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Specialists checking air quality after explosion in northeast Columbus

Small traces of soot and pollutants along with moderate levels of pollution could cause some irritation to sensitive groups.

COLUMBUS, Ohio — The explosion and fire at a paint plant in northeast Columbus early Thursday morning allowed for smoke to carry ash, soot and other pollutants into the air in the surrounding communities.

The mixture of chemicals with the lingering smoke could have caused some problems for those with asthma.

RELATED: Man found dead, 8 injured after explosion in northeast Columbus

Brooke White, a MORPC Senior Air Quality Specialist, has been studying different levels of pollutants since the event happened.

“We are not seeing a really large region-wide spike so that’s good. But if you live close to the area, you may notice some irritants through the day," White said.

PurpleAir is a collection of sensors that monitors air quality, ozone levels and other pollution that might be in the atmosphere. White studied these levels to monitor for any changes. Minimal changes were seen in the sensors that were closest to the area of the explosion.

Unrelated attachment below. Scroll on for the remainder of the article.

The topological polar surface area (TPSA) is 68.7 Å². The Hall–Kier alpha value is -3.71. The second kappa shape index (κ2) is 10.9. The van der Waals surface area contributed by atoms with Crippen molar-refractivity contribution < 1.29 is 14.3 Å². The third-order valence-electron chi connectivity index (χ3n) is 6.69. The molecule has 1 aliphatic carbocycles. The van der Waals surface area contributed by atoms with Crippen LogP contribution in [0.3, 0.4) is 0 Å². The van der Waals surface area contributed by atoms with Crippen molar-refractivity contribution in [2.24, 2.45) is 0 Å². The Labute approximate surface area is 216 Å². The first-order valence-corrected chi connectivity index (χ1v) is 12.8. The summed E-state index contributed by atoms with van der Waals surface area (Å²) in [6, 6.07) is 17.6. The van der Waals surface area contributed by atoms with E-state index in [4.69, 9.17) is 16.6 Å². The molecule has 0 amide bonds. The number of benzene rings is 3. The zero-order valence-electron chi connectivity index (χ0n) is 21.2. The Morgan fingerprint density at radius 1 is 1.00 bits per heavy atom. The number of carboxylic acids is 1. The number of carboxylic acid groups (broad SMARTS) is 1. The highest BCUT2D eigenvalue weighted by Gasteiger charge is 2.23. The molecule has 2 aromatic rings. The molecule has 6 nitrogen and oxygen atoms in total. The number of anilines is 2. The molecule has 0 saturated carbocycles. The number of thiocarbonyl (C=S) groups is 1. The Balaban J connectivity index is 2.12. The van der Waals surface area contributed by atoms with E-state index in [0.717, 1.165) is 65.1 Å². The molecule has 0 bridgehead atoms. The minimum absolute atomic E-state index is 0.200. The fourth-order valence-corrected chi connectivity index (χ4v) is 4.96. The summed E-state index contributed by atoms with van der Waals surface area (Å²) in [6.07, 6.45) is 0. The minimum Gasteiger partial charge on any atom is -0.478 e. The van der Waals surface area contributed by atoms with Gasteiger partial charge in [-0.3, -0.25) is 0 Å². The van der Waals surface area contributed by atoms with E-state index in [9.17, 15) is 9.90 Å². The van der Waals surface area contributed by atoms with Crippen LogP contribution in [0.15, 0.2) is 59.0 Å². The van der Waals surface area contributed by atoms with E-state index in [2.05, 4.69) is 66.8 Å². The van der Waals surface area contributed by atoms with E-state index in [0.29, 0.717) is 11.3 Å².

Credit: PurpleAir

MORPC has also been monitoring moderate levels of pollution from fires out west this week.

On top of the already bothersome levels, any lingering debris from the explosion and fire could cause problems for those living close by.

“If you have asthma you’ll want to keep your quick-acting medicines handy while also reducing strenuous outdoor activity," White said.

Credit: AirNow

You can check the air quality forecast each day here.

The wind and rain Thursday will help to wash out the atmosphere and any lingering pollutants in the air.

The cause of the explosion is still under investigation.

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